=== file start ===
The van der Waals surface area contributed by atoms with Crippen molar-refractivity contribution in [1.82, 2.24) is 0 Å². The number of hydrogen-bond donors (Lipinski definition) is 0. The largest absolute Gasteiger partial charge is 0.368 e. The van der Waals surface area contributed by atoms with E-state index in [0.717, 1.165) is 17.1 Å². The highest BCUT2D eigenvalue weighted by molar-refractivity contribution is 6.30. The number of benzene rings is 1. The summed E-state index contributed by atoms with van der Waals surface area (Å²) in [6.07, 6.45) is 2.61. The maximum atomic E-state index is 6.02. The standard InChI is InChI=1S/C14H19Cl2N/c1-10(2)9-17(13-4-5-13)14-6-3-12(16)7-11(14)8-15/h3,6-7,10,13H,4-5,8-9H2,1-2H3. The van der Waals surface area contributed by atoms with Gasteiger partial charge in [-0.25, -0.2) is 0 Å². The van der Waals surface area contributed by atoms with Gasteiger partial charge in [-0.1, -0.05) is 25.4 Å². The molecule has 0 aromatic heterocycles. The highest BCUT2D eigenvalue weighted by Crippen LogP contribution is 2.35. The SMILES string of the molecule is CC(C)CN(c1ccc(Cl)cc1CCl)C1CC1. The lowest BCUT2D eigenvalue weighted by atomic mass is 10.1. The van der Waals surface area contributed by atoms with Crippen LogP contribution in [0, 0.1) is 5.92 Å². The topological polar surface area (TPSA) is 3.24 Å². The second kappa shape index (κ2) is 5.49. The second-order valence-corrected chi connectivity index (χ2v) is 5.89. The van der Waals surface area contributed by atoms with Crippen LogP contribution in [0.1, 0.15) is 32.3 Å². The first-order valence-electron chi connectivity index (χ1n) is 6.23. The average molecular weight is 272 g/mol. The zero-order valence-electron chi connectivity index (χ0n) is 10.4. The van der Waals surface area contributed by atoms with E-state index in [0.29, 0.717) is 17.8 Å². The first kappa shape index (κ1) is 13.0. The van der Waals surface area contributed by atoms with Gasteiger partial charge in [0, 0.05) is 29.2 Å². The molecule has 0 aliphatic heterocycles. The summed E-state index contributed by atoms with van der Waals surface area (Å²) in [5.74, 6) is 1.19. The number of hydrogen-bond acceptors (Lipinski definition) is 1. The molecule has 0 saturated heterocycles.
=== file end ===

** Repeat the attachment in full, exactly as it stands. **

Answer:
The van der Waals surface area contributed by atoms with Crippen molar-refractivity contribution in [1.82, 2.24) is 0 Å². The number of hydrogen-bond donors (Lipinski definition) is 0. The largest absolute Gasteiger partial charge is 0.368 e. The van der Waals surface area contributed by atoms with E-state index in [0.717, 1.165) is 17.1 Å². The highest BCUT2D eigenvalue weighted by molar-refractivity contribution is 6.30. The number of benzene rings is 1. The summed E-state index contributed by atoms with van der Waals surface area (Å²) in [6.07, 6.45) is 2.61. The maximum atomic E-state index is 6.02. The standard InChI is InChI=1S/C14H19Cl2N/c1-10(2)9-17(13-4-5-13)14-6-3-12(16)7-11(14)8-15/h3,6-7,10,13H,4-5,8-9H2,1-2H3. The van der Waals surface area contributed by atoms with Gasteiger partial charge in [-0.25, -0.2) is 0 Å². The van der Waals surface area contributed by atoms with Gasteiger partial charge in [-0.1, -0.05) is 25.4 Å². The molecule has 0 aromatic heterocycles. The highest BCUT2D eigenvalue weighted by Crippen LogP contribution is 2.35. The SMILES string of the molecule is CC(C)CN(c1ccc(Cl)cc1CCl)C1CC1. The lowest BCUT2D eigenvalue weighted by atomic mass is 10.1. The van der Waals surface area contributed by atoms with Crippen LogP contribution in [0, 0.1) is 5.92 Å². The topological polar surface area (TPSA) is 3.24 Å². The second kappa shape index (κ2) is 5.49. The second-order valence-corrected chi connectivity index (χ2v) is 5.89. The van der Waals surface area contributed by atoms with Crippen LogP contribution in [0.1, 0.15) is 32.3 Å². The first-order valence-electron chi connectivity index (χ1n) is 6.23. The average molecular weight is 272 g/mol. The zero-order valence-electron chi connectivity index (χ0n) is 10.4. The van der Waals surface area contributed by atoms with E-state index in [0.29, 0.717) is 17.8 Å². The first kappa shape index (κ1) is 13.0. The van der Waals surface area contributed by atoms with Gasteiger partial charge in [0, 0.05) is 29.2 Å². The molecule has 0 aliphatic heterocycles. The summed E-state index contributed by atoms with van der Waals surface area (Å²) in [5.74, 6) is 1.19. The number of hydrogen-bond acceptors (Lipinski definition) is 1. The molecule has 0 saturated heterocycles.